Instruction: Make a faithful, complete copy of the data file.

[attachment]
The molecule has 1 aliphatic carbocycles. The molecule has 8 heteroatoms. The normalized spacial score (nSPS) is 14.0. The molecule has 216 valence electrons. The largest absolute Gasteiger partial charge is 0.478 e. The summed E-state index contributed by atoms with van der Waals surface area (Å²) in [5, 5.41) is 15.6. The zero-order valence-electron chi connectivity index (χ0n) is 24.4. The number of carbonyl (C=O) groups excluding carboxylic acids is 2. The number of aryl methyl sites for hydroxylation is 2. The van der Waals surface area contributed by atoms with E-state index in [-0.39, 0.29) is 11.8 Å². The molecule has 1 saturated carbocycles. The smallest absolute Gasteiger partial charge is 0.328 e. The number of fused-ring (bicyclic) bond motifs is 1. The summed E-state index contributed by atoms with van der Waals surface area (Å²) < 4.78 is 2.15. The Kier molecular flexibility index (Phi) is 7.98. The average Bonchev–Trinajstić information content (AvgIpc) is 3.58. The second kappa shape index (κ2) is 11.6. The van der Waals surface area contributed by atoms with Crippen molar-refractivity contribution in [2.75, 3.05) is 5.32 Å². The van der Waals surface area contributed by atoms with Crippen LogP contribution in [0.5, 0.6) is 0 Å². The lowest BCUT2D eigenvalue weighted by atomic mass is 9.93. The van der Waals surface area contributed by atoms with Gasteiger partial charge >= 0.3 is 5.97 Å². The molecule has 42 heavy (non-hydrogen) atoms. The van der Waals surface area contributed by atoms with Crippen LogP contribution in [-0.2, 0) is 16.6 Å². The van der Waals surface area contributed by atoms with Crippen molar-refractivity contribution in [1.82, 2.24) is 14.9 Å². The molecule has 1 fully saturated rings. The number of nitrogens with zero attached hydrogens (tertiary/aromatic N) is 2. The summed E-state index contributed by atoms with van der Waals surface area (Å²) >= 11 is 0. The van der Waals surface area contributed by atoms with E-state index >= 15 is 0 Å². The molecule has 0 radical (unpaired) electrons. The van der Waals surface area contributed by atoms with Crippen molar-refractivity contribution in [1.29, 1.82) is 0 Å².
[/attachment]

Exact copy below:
The molecule has 1 aliphatic carbocycles. The molecule has 8 heteroatoms. The normalized spacial score (nSPS) is 14.0. The molecule has 216 valence electrons. The largest absolute Gasteiger partial charge is 0.478 e. The summed E-state index contributed by atoms with van der Waals surface area (Å²) in [5, 5.41) is 15.6. The zero-order valence-electron chi connectivity index (χ0n) is 24.4. The number of carbonyl (C=O) groups excluding carboxylic acids is 2. The number of aryl methyl sites for hydroxylation is 2. The van der Waals surface area contributed by atoms with E-state index in [-0.39, 0.29) is 11.8 Å². The molecule has 1 saturated carbocycles. The smallest absolute Gasteiger partial charge is 0.328 e. The number of fused-ring (bicyclic) bond motifs is 1. The summed E-state index contributed by atoms with van der Waals surface area (Å²) < 4.78 is 2.15. The Kier molecular flexibility index (Phi) is 7.98. The average Bonchev–Trinajstić information content (AvgIpc) is 3.58. The second kappa shape index (κ2) is 11.6. The van der Waals surface area contributed by atoms with Crippen molar-refractivity contribution in [2.75, 3.05) is 5.32 Å². The van der Waals surface area contributed by atoms with Crippen LogP contribution in [0.5, 0.6) is 0 Å². The lowest BCUT2D eigenvalue weighted by atomic mass is 9.93. The van der Waals surface area contributed by atoms with Gasteiger partial charge >= 0.3 is 5.97 Å². The molecule has 42 heavy (non-hydrogen) atoms. The van der Waals surface area contributed by atoms with Crippen LogP contribution in [-0.2, 0) is 16.6 Å². The van der Waals surface area contributed by atoms with Crippen molar-refractivity contribution in [1.82, 2.24) is 14.9 Å². The molecule has 1 fully saturated rings. The number of nitrogens with zero attached hydrogens (tertiary/aromatic N) is 2. The summed E-state index contributed by atoms with van der Waals surface area (Å²) >= 11 is 0. The van der Waals surface area contributed by atoms with E-state index >= 15 is 0 Å². The molecule has 0 radical (unpaired) electrons. The van der Waals surface area contributed by atoms with Crippen molar-refractivity contribution in [1.29, 1.82) is 0 Å².